Saint Brice of Tours (Latin: Brictius) (c. 370 – 444) was the fourth Bishop of Tours, succeeding Martin of Tours in 397.
According to legend, Brice was an orphan rescued by Martin and raised in the monastery at Marmoutiers. He later became Martin's pupil, although the ambitious and volatile Brice was rather the opposite of his master.
As Bishop of Tours, Brice performed his duties, but was also said to succumb to worldly pleasures. After a nun in his household gave birth to a child that was rumored to be his, he performed a ritual by carrying hot coal in his coat to the grave of Martin, showing his unburned coat as proof of his innocence. The people of Tours, however, did not believe him and forced him to leave Tours; he could return only after he had travelled to Rome and had been absolved of all his sins by the Pope.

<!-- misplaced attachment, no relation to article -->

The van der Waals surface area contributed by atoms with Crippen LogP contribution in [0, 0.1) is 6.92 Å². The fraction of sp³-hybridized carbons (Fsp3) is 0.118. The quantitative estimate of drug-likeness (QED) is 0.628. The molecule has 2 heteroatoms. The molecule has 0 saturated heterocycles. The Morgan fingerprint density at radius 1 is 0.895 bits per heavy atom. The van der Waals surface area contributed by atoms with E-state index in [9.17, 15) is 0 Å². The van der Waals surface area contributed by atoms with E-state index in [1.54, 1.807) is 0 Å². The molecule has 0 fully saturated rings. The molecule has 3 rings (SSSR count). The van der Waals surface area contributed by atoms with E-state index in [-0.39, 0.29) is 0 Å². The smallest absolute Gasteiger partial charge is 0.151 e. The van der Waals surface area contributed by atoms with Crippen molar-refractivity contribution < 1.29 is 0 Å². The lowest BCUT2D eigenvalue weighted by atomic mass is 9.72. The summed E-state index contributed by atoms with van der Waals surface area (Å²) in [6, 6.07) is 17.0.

After seven years of exile in Rome, Brice returned to Tours when the administrator he had left in his absence died. He was a changed man. Upon returning, he served with such humility that on his death he was venerated as a saint. His memorial day is 13 November. The killing of the Danes in England on 13 November 1002 is called the St Brice's Day massacre.
In the town of Stamford in Lincolnshire, 13 November, St. Brice's Day, was traditionally the day that a bull-running took place. There is a display on the now banned custom in Stamford Museum in the town.